Strictly speaking, this is not a LaTeX question. However, I suspect it will be very interesting to LaTeX users.

What are the advantages of using a commercial reference management system like EndNote over using BibTex? I suspect the primary reason people use EndNote is because they are using Word and Word doesn't support BibTex. Are there any other reasons to use EndNote instead of or in conjunction with BibTex?

I ask this because systems like EndNote strike me as something that I would have to use a fair amount to understand the relative advantages. I would prefer that only individuals who have significant experience with both EndNote and BibTex answer this.

My field is computer science, and BibTex is usually not too hard to come by in computer science. However, some bibliography services support EndNote but not Bibtex.

8 Answers 8


I don't use Endnote, but I frequently edit Word documents whose bibliographies have been prepared using it. The following contains much extrapolation from personal impressions.

They have different ideas about use. Endnote is a bit more like Zotero than traditional Bibtex, stressing its access to official abstract and bibliography servers, with many users who have never either edited a bibliography entry themselves, or felt that they are maintainers of a bibliographic database, because they haven't felt the need. The idea is that that the professionals have taken care of the massive Endnote bibliographic database, so that you don't have to worry about it. This idea of being taken care of is supported by the work that the Endnote producers (recently Endnote was acquired by Thomson-Reuters, now one of the world's two giant news & professional information agencies) have put into cultivating a dialog with the major style guides, such as APA, so that their output is accepted by the authority as being in conformance with the official style.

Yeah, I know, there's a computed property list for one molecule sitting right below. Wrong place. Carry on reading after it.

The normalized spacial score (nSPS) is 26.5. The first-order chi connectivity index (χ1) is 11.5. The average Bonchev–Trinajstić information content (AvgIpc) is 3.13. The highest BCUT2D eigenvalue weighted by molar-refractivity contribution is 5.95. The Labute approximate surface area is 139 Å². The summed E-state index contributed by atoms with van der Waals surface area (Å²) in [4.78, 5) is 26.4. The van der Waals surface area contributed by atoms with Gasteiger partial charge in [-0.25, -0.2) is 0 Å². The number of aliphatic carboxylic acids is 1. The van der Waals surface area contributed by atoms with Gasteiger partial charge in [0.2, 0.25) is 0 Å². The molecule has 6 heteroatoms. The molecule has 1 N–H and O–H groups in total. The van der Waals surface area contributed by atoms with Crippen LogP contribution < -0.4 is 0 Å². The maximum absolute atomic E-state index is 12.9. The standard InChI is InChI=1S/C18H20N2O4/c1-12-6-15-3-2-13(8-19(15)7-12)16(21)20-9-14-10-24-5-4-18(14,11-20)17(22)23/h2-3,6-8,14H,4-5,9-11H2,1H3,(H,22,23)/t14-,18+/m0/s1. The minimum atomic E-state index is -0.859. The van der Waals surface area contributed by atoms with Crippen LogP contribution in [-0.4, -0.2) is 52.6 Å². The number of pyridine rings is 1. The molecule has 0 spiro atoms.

The results are pretty good, but not as good as users expect. Very commonly I received manuscripts from clients who say I don't need to look at the bibliography because it was prepared with Endnote. I then look over the bibliography to see if I find any errors. Inevitably I do, occasionally serious ones, which I report back to the sometimes very surprised client.

Endnote allows export to Bibtex format. If you do so, the promises about conformance to style guides become worthless, as the Endnote representation of reference metadata does not cleanly correspond to Bibtex's. I have the idea that the same problems will apply if one tries to convert Endnote's format into the new Word 2010 reference format, but I have not confirmed this.

Bibtex is free. The standard Endnote package has an RRP of $300, and will require fairly frequent paid upgrades for most of its users.

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    +1 for mentioning Zotero. I do think Zotero versus EndNote is a much fairer comparison in terms of features and goals. And one anecdote: my wife showed Zotero to her PI, who had been using EndNote for the better part of the past decade. The lab made the switch within two months, so Zotero is at least doing something right. I think the biggest complaint they had with EndNote is that every now and then, adding and removing references completely screw up the citation-mark numbers in text. (I'm not sure if the problem was between keyboard and chair or not.) Dec 9, 2010 at 11:39